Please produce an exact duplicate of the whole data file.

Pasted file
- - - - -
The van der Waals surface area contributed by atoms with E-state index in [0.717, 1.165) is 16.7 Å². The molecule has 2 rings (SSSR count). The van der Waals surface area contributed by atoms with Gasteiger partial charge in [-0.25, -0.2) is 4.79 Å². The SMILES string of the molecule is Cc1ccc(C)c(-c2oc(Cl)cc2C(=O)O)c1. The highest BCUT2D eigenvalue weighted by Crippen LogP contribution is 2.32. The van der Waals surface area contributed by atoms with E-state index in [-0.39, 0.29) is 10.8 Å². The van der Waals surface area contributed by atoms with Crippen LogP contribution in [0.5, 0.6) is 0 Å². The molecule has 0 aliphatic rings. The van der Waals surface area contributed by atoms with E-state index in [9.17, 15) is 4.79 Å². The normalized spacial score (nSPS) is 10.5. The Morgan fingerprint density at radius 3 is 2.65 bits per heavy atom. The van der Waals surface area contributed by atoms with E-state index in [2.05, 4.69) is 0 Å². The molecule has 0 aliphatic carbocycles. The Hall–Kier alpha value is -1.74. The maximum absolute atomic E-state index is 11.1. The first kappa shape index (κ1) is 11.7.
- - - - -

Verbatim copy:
The van der Waals surface area contributed by atoms with E-state index in [0.717, 1.165) is 16.7 Å². The molecule has 2 rings (SSSR count). The van der Waals surface area contributed by atoms with Gasteiger partial charge in [-0.25, -0.2) is 4.79 Å². The SMILES string of the molecule is Cc1ccc(C)c(-c2oc(Cl)cc2C(=O)O)c1. The highest BCUT2D eigenvalue weighted by Crippen LogP contribution is 2.32. The van der Waals surface area contributed by atoms with E-state index in [-0.39, 0.29) is 10.8 Å². The van der Waals surface area contributed by atoms with Crippen LogP contribution in [0.5, 0.6) is 0 Å². The molecule has 0 aliphatic rings. The van der Waals surface area contributed by atoms with E-state index in [9.17, 15) is 4.79 Å². The normalized spacial score (nSPS) is 10.5. The Morgan fingerprint density at radius 3 is 2.65 bits per heavy atom. The van der Waals surface area contributed by atoms with E-state index in [2.05, 4.69) is 0 Å². The molecule has 0 aliphatic carbocycles. The Hall–Kier alpha value is -1.74. The maximum absolute atomic E-state index is 11.1. The first kappa shape index (κ1) is 11.7.